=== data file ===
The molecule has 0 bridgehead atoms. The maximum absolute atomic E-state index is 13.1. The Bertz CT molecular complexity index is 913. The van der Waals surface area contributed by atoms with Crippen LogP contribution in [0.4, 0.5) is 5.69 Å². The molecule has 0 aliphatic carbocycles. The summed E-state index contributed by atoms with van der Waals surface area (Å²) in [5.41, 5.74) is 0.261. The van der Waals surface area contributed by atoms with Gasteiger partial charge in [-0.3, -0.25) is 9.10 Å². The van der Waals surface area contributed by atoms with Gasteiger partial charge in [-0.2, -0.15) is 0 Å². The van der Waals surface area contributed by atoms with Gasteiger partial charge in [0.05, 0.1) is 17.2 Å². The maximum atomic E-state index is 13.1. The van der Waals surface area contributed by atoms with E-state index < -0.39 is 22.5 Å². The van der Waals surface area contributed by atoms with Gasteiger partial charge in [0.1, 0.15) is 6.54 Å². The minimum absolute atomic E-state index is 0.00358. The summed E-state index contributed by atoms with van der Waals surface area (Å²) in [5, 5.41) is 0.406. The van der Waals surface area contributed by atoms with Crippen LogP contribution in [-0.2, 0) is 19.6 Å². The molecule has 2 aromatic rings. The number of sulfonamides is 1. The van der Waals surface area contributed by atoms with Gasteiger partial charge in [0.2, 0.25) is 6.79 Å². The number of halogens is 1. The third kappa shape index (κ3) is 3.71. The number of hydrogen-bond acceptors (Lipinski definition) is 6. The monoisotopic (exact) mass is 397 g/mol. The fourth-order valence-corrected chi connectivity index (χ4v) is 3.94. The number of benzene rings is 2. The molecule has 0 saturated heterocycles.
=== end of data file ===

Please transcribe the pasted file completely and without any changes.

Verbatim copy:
The molecule has 0 bridgehead atoms. The maximum absolute atomic E-state index is 13.1. The Bertz CT molecular complexity index is 913. The van der Waals surface area contributed by atoms with Crippen LogP contribution in [0.4, 0.5) is 5.69 Å². The molecule has 0 aliphatic carbocycles. The summed E-state index contributed by atoms with van der Waals surface area (Å²) in [5.41, 5.74) is 0.261. The van der Waals surface area contributed by atoms with Gasteiger partial charge in [-0.3, -0.25) is 9.10 Å². The van der Waals surface area contributed by atoms with Gasteiger partial charge in [-0.2, -0.15) is 0 Å². The van der Waals surface area contributed by atoms with Gasteiger partial charge in [0.05, 0.1) is 17.2 Å². The maximum atomic E-state index is 13.1. The van der Waals surface area contributed by atoms with E-state index < -0.39 is 22.5 Å². The van der Waals surface area contributed by atoms with Gasteiger partial charge in [0.1, 0.15) is 6.54 Å². The minimum absolute atomic E-state index is 0.00358. The summed E-state index contributed by atoms with van der Waals surface area (Å²) in [5, 5.41) is 0.406. The van der Waals surface area contributed by atoms with Crippen LogP contribution in [-0.2, 0) is 19.6 Å². The molecule has 2 aromatic rings. The number of sulfonamides is 1. The van der Waals surface area contributed by atoms with Gasteiger partial charge in [0.2, 0.25) is 6.79 Å². The number of halogens is 1. The third kappa shape index (κ3) is 3.71. The number of hydrogen-bond acceptors (Lipinski definition) is 6. The monoisotopic (exact) mass is 397 g/mol. The fourth-order valence-corrected chi connectivity index (χ4v) is 3.94. The number of benzene rings is 2. The molecule has 0 saturated heterocycles.